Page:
It is also important to remember that removal of fleas does not equal removal of itch - just as a mosquito bite continues to itch for days after the mosquito is gone,flea bites will continue to itch after the fleas have been removed. Some animals have allergies to flea bites which may require veterinary attention.

Q: I just had my dog bathed but he still has an odor. Why?

A: Being clean does not always guarantee that an animal will be odor free. There are many things that can cause pet odor that, unfortunately, grooming does not always correct. Chronic ear infections are a major source of bad odor. These will need to be remedied by veterinary care. Teeth in need of dental attention can make the whole animal smell (and feel) bad. Many animals, especially older ones, develop chronic skin conditions that cause "doggy odor". Bathing may help briefly, but the odor usually returns. Your veterinarian may be able to prescribe special shampoos, medications or a change of diet to remedy these conditions.

Also remember that if your pet wears a collar every day that it picks up and retains pet odor. We recommend that you launder your pets collar while he is being groomed so that you are not putting a smelly collar back on a clean pet.

Q: I just had my dog groomed. Why is he still shedding?

A: The process of bathing and grooming an animal disturbs its hair follicles and this may precipitate additional shedding for 24-48 hours after grooming. The excitement of being out of its home environment may also cause some initial stress shedding. This is perfectly normal. After the initial 24-48 hour period after grooming the animals coat should start to settle down and return to normal.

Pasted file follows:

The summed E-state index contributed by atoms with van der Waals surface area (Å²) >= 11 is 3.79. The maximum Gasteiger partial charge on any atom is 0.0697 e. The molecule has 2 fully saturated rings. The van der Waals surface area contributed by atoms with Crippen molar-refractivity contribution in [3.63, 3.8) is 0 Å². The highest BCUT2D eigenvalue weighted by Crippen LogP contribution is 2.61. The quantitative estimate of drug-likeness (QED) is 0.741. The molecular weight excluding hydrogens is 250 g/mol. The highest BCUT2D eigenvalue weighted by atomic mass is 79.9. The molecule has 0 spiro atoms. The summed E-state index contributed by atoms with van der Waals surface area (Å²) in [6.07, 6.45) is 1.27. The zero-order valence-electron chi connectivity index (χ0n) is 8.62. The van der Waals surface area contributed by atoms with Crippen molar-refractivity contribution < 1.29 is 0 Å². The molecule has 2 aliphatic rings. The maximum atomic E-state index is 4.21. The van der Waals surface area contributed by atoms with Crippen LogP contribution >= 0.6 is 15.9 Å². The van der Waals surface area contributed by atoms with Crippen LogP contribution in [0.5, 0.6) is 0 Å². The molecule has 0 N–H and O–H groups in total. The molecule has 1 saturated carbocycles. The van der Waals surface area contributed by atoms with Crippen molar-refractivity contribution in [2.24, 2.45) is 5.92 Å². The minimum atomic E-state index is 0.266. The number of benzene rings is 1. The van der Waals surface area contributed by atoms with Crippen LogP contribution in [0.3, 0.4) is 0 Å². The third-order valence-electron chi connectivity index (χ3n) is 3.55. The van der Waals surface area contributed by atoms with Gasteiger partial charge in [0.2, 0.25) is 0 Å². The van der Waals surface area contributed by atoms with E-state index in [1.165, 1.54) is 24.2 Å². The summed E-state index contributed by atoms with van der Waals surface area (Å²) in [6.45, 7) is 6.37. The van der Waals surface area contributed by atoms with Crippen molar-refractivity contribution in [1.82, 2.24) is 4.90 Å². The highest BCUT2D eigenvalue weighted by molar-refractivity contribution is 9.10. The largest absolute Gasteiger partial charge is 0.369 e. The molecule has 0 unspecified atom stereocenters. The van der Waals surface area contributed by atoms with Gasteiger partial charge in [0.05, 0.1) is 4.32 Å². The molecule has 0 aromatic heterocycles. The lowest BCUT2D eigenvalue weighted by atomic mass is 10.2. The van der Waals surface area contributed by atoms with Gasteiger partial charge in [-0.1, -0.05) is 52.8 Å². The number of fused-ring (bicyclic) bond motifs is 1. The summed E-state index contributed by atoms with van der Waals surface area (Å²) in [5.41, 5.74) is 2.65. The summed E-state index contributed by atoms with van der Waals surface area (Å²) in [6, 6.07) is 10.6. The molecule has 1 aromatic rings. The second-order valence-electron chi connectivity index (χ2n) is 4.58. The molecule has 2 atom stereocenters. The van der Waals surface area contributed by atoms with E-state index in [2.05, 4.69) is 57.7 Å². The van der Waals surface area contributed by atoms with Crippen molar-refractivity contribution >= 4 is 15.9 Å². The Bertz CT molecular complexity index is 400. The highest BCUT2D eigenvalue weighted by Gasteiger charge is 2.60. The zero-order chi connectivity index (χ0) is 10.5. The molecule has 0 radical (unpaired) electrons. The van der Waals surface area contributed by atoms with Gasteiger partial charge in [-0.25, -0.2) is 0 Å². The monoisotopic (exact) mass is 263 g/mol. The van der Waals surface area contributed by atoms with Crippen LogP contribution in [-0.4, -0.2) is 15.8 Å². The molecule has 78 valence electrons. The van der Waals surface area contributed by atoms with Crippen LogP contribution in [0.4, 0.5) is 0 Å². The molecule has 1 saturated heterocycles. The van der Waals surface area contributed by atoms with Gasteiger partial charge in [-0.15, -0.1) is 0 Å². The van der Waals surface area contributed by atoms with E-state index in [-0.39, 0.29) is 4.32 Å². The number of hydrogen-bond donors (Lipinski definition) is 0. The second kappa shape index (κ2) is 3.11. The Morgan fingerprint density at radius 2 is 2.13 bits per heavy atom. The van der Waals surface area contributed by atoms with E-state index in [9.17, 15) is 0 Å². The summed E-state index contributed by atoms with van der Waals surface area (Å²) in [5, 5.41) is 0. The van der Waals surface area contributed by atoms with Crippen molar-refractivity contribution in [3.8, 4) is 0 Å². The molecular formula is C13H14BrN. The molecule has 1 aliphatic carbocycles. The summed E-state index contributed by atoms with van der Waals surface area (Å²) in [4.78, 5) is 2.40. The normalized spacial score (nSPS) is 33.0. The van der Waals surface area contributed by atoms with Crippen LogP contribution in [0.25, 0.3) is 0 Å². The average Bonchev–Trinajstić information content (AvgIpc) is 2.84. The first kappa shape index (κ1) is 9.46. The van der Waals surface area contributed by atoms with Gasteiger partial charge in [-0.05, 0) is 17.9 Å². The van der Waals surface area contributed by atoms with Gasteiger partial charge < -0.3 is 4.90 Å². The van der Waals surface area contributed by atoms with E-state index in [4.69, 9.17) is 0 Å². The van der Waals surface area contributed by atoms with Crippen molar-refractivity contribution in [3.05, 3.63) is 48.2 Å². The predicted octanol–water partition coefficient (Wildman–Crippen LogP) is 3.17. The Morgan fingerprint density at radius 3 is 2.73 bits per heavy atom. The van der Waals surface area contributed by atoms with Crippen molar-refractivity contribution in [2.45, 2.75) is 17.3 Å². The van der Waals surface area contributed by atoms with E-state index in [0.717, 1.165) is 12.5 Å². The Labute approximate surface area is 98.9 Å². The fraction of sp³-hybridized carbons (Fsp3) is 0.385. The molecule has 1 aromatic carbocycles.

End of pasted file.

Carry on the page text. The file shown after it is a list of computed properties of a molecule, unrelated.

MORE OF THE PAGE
Q: What are anal glands?

A: Anal glands are little sacks located on either side of a dog's rectum that exude scent when the dog has a bowel movement. When these sacks become full they may itch or become uncomfortable, causing the dog to scoot along on his rear end and/or have a bad odor. Our groomers express anal glands as part of your dog's bath. Please be aware that we express glands externally (not internally as veterinarians generally do) and this method may not be as thorough as one performed by your veterinarian. Anal gland problems should be referred to your veterinarian.

Q: Do you clean teeth?

A: We perform teeth brushing, not to be confused with scaling done by veterinarians where the animal is sedated and plaque is removed. Brushing is done with a disposable toothbrush and flavored toothpaste, followed with a breath freshening rinse. Most dogs seem to enjoy the process. This is an additional service that must be requested.

Q: Why is my dog so thirsty when he comes home?

A: It is perfectly normal for animals to be thirsty and drink alot of water whenever they come home from an activity that is not part of their normal routine. Being out of their home environment, much less being around other people and pets = excitement = thirst. Pets are offered water while in the shop, but not all animals will drink strange water from a strange dish. If your pet has a medical condition that requires it to drink alot please bring you own water and dish from home. When your animal first arrives home it may be wise to limit the amount of water he has available so he doesn't overindulge and make himself sick.

Q: Do the dogs get bathroom breaks?

A: Dogs and cats are kept in roomy kennels while with us and most have no problem relieving themselves. Because of our proximity to Rt. 4 and the unruliness of some of the dogs entrusted to our care it is not our policy to walk pets outside (if an animal is letting us know it needs to go outside we will make an exception). If your animal has medical needs that require frequent bathroom breaks or if you want your animal walked while it is with us please let our staff know. We also recommend that you give your pet a good walk prior to bringing it in for its appointment.